“We teach students about the school from the moment they walk into the building,” said Laura Chernoff, a prekindergarten teacher at PS 62. “I have the youngest members of the school. They can learn about this at that age.”

Chernoff says incoming students get a tour of the school and its many environment-friendly features.

PS 62 also has 81 geothermal wells drilled 400 feet into the ground. The wells pull excess heat underground when the temperature reaches 95 degrees Fahrenheit outside and draw heat up to the surface when the temperature drops to 20 degrees. This process cools the building in the summer, warms it in the winter and allows the school to use up to 33% less energy on heating and cooling. To heat its water, the school uses solar thermal panels instead of electricity. With all these measures, the school makes enough electricity in one day to light the Verrazano Bridge for 16 nights.

But PS 62’s environmental sensibility isn’t limited to power use. “We do a lot in our school to keep it green,” said kindergarten teacher Celeste Paesano-Vitale. “We recycle plastic, and food scraps for composting.”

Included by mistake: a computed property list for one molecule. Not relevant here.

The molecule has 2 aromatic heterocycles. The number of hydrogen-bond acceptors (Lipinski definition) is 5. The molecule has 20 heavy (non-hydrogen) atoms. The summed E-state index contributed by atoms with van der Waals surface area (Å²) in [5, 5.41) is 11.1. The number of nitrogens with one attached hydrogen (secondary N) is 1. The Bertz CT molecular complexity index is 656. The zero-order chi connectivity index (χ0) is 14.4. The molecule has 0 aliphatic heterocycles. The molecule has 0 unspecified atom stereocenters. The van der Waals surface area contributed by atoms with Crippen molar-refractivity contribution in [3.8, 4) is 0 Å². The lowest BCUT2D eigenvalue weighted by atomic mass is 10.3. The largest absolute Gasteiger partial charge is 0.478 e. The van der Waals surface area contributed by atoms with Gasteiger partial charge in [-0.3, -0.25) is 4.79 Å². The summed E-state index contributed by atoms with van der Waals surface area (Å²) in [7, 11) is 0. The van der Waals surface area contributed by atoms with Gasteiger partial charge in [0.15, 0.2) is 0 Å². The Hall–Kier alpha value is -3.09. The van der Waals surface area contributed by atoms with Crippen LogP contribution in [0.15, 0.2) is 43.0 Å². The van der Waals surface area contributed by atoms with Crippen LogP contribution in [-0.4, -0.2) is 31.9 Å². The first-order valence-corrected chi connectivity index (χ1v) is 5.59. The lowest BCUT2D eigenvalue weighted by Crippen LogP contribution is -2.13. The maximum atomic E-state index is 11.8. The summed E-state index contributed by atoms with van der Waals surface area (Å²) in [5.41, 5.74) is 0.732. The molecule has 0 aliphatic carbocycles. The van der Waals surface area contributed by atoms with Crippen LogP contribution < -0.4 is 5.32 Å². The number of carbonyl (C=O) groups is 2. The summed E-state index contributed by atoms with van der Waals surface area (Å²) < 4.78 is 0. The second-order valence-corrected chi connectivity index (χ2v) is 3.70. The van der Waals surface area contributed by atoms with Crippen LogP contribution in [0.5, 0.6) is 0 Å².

During the 2015–16 school year, PS 62 formed a partnership with the environmental group GrowNYC so experts could teach staff and students about recycling and composting. The classrooms and the cafeteria have labeled bins for both students and staff to sort waste. To cut down on plastic use, the school has dedicated stations to refill water bottles. Students can join “green teams” to monitor their recycling habits and to create instructional posters to help remind them how to sort waste.

When students pedal the stationary bicycles in the building and on the playground, the me-chanical energy they generate is converted to electricity for the school.
Jonathan Fickies

When students pedal the stationary bicycles in the building and on the playground, the me-chanical energy they generate is converted to electricity for the school.

UFT delegate Teresa Fabbella (left) and Chapter Leader Annemarie Summa Barbarino sit in the school’s garden, where raspberries (inset) are among the edible plants that grow.
Jonathan Fickies

UFT delegate Teresa Fabbella (left) and Chapter Leader Annemarie Summa Barbarino sit in the school’s garden, where raspberries (inset) are among the edible plants that grow.